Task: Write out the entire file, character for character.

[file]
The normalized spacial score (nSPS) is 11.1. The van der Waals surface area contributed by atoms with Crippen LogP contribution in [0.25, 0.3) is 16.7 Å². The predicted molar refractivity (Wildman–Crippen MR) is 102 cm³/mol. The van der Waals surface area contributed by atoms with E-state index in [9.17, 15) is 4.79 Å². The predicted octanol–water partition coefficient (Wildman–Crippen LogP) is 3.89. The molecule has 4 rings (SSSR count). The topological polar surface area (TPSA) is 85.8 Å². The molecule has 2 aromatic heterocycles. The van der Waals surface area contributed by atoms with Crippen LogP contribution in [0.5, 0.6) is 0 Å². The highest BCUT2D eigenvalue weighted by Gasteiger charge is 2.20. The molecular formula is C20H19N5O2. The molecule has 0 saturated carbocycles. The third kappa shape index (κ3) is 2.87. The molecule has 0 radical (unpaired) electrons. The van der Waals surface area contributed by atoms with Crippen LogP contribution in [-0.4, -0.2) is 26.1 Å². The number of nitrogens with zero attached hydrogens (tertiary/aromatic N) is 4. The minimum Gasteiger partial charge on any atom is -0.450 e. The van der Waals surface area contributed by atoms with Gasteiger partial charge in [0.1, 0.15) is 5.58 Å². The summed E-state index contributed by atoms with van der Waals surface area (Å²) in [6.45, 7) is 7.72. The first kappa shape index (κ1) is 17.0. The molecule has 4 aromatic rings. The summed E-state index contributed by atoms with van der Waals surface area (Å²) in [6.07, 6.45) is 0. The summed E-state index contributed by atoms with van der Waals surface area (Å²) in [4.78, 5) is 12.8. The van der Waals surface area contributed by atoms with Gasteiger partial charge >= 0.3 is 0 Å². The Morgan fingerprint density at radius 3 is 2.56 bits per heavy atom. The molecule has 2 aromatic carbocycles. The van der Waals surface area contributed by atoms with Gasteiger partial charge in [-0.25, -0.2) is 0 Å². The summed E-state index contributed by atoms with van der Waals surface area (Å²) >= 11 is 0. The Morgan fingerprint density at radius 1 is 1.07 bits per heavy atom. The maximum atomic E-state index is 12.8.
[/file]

The normalized spacial score (nSPS) is 11.1. The van der Waals surface area contributed by atoms with Crippen LogP contribution in [0.25, 0.3) is 16.7 Å². The predicted molar refractivity (Wildman–Crippen MR) is 102 cm³/mol. The van der Waals surface area contributed by atoms with E-state index in [9.17, 15) is 4.79 Å². The predicted octanol–water partition coefficient (Wildman–Crippen LogP) is 3.89. The molecule has 4 rings (SSSR count). The topological polar surface area (TPSA) is 85.8 Å². The molecule has 2 aromatic heterocycles. The van der Waals surface area contributed by atoms with Crippen LogP contribution in [0.5, 0.6) is 0 Å². The highest BCUT2D eigenvalue weighted by Gasteiger charge is 2.20. The molecular formula is C20H19N5O2. The molecule has 0 saturated carbocycles. The third kappa shape index (κ3) is 2.87. The molecule has 0 radical (unpaired) electrons. The van der Waals surface area contributed by atoms with Crippen LogP contribution in [-0.4, -0.2) is 26.1 Å². The number of nitrogens with zero attached hydrogens (tertiary/aromatic N) is 4. The minimum Gasteiger partial charge on any atom is -0.450 e. The van der Waals surface area contributed by atoms with Gasteiger partial charge in [0.1, 0.15) is 5.58 Å². The summed E-state index contributed by atoms with van der Waals surface area (Å²) in [6.45, 7) is 7.72. The first kappa shape index (κ1) is 17.0. The molecule has 4 aromatic rings. The summed E-state index contributed by atoms with van der Waals surface area (Å²) in [6.07, 6.45) is 0. The summed E-state index contributed by atoms with van der Waals surface area (Å²) in [4.78, 5) is 12.8. The van der Waals surface area contributed by atoms with Gasteiger partial charge >= 0.3 is 0 Å². The Morgan fingerprint density at radius 3 is 2.56 bits per heavy atom. The molecule has 2 aromatic carbocycles. The van der Waals surface area contributed by atoms with Gasteiger partial charge in [-0.25, -0.2) is 0 Å². The summed E-state index contributed by atoms with van der Waals surface area (Å²) >= 11 is 0. The Morgan fingerprint density at radius 1 is 1.07 bits per heavy atom. The maximum atomic E-state index is 12.8.